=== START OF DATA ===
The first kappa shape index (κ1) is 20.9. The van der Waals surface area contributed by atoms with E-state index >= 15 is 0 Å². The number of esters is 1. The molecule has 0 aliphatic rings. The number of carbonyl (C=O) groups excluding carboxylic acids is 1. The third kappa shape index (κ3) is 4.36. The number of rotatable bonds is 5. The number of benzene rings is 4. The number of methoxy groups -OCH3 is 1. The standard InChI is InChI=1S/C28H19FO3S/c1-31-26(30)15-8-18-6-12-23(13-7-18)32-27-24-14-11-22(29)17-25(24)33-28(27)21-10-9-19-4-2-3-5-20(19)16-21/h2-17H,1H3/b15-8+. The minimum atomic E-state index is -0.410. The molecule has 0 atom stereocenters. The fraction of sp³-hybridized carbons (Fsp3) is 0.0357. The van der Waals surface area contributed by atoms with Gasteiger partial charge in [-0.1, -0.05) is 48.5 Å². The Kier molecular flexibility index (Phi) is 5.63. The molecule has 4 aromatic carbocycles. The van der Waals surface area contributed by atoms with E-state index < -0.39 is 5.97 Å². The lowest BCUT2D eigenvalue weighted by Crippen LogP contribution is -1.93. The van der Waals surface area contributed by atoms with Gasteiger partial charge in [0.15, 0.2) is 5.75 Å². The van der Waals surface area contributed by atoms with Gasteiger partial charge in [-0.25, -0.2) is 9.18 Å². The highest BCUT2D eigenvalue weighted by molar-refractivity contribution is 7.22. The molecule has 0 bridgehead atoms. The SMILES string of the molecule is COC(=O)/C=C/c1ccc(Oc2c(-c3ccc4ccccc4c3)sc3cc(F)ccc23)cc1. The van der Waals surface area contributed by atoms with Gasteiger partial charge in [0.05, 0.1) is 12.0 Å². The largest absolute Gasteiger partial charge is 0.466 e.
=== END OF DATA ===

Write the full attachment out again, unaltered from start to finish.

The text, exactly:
The first kappa shape index (κ1) is 20.9. The van der Waals surface area contributed by atoms with E-state index >= 15 is 0 Å². The number of esters is 1. The molecule has 0 aliphatic rings. The number of carbonyl (C=O) groups excluding carboxylic acids is 1. The third kappa shape index (κ3) is 4.36. The number of rotatable bonds is 5. The number of benzene rings is 4. The number of methoxy groups -OCH3 is 1. The standard InChI is InChI=1S/C28H19FO3S/c1-31-26(30)15-8-18-6-12-23(13-7-18)32-27-24-14-11-22(29)17-25(24)33-28(27)21-10-9-19-4-2-3-5-20(19)16-21/h2-17H,1H3/b15-8+. The minimum atomic E-state index is -0.410. The molecule has 0 atom stereocenters. The fraction of sp³-hybridized carbons (Fsp3) is 0.0357. The van der Waals surface area contributed by atoms with Gasteiger partial charge in [-0.1, -0.05) is 48.5 Å². The Kier molecular flexibility index (Phi) is 5.63. The molecule has 4 aromatic carbocycles. The van der Waals surface area contributed by atoms with E-state index < -0.39 is 5.97 Å². The lowest BCUT2D eigenvalue weighted by Crippen LogP contribution is -1.93. The van der Waals surface area contributed by atoms with Gasteiger partial charge in [0.15, 0.2) is 5.75 Å². The van der Waals surface area contributed by atoms with Gasteiger partial charge in [-0.25, -0.2) is 9.18 Å². The highest BCUT2D eigenvalue weighted by molar-refractivity contribution is 7.22. The molecule has 0 bridgehead atoms. The SMILES string of the molecule is COC(=O)/C=C/c1ccc(Oc2c(-c3ccc4ccccc4c3)sc3cc(F)ccc23)cc1. The van der Waals surface area contributed by atoms with Gasteiger partial charge in [0.05, 0.1) is 12.0 Å². The largest absolute Gasteiger partial charge is 0.466 e.